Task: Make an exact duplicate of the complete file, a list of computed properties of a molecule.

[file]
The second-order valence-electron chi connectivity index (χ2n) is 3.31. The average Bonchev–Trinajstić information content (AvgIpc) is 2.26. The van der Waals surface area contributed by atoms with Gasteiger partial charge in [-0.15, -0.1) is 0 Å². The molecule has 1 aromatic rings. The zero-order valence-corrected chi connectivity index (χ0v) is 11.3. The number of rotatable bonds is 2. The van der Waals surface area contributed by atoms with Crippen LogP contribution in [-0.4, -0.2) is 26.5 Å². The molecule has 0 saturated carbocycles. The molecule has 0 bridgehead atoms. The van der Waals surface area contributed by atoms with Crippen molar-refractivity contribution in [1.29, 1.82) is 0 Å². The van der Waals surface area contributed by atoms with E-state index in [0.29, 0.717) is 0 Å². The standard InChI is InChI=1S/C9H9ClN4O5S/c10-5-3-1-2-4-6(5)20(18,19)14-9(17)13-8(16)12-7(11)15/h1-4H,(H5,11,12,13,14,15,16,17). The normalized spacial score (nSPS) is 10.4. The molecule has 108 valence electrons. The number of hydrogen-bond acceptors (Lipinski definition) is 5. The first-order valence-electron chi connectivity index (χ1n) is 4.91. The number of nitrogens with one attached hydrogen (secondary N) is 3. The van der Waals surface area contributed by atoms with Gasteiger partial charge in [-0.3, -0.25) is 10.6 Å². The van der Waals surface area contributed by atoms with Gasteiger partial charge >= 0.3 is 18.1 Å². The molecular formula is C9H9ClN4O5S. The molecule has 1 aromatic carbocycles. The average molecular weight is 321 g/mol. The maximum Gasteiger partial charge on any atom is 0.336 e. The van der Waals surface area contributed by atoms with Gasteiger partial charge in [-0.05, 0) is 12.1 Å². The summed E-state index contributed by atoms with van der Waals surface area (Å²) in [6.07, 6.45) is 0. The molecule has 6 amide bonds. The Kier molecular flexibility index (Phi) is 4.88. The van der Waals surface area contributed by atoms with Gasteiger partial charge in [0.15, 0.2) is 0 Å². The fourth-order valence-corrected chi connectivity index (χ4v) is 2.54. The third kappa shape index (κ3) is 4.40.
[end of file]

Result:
The second-order valence-electron chi connectivity index (χ2n) is 3.31. The average Bonchev–Trinajstić information content (AvgIpc) is 2.26. The van der Waals surface area contributed by atoms with Gasteiger partial charge in [-0.15, -0.1) is 0 Å². The molecule has 1 aromatic rings. The zero-order valence-corrected chi connectivity index (χ0v) is 11.3. The number of rotatable bonds is 2. The van der Waals surface area contributed by atoms with Crippen LogP contribution in [-0.4, -0.2) is 26.5 Å². The molecule has 0 saturated carbocycles. The molecule has 0 bridgehead atoms. The van der Waals surface area contributed by atoms with Crippen molar-refractivity contribution in [1.29, 1.82) is 0 Å². The van der Waals surface area contributed by atoms with E-state index in [0.29, 0.717) is 0 Å². The standard InChI is InChI=1S/C9H9ClN4O5S/c10-5-3-1-2-4-6(5)20(18,19)14-9(17)13-8(16)12-7(11)15/h1-4H,(H5,11,12,13,14,15,16,17). The normalized spacial score (nSPS) is 10.4. The molecule has 108 valence electrons. The number of hydrogen-bond acceptors (Lipinski definition) is 5. The first-order valence-electron chi connectivity index (χ1n) is 4.91. The number of nitrogens with one attached hydrogen (secondary N) is 3. The van der Waals surface area contributed by atoms with Gasteiger partial charge in [-0.3, -0.25) is 10.6 Å². The van der Waals surface area contributed by atoms with Gasteiger partial charge >= 0.3 is 18.1 Å². The molecular formula is C9H9ClN4O5S. The molecule has 1 aromatic carbocycles. The average molecular weight is 321 g/mol. The maximum Gasteiger partial charge on any atom is 0.336 e. The van der Waals surface area contributed by atoms with Gasteiger partial charge in [-0.05, 0) is 12.1 Å². The summed E-state index contributed by atoms with van der Waals surface area (Å²) in [6.07, 6.45) is 0. The molecule has 6 amide bonds. The Kier molecular flexibility index (Phi) is 4.88. The van der Waals surface area contributed by atoms with Gasteiger partial charge in [0.15, 0.2) is 0 Å². The fourth-order valence-corrected chi connectivity index (χ4v) is 2.54. The third kappa shape index (κ3) is 4.40.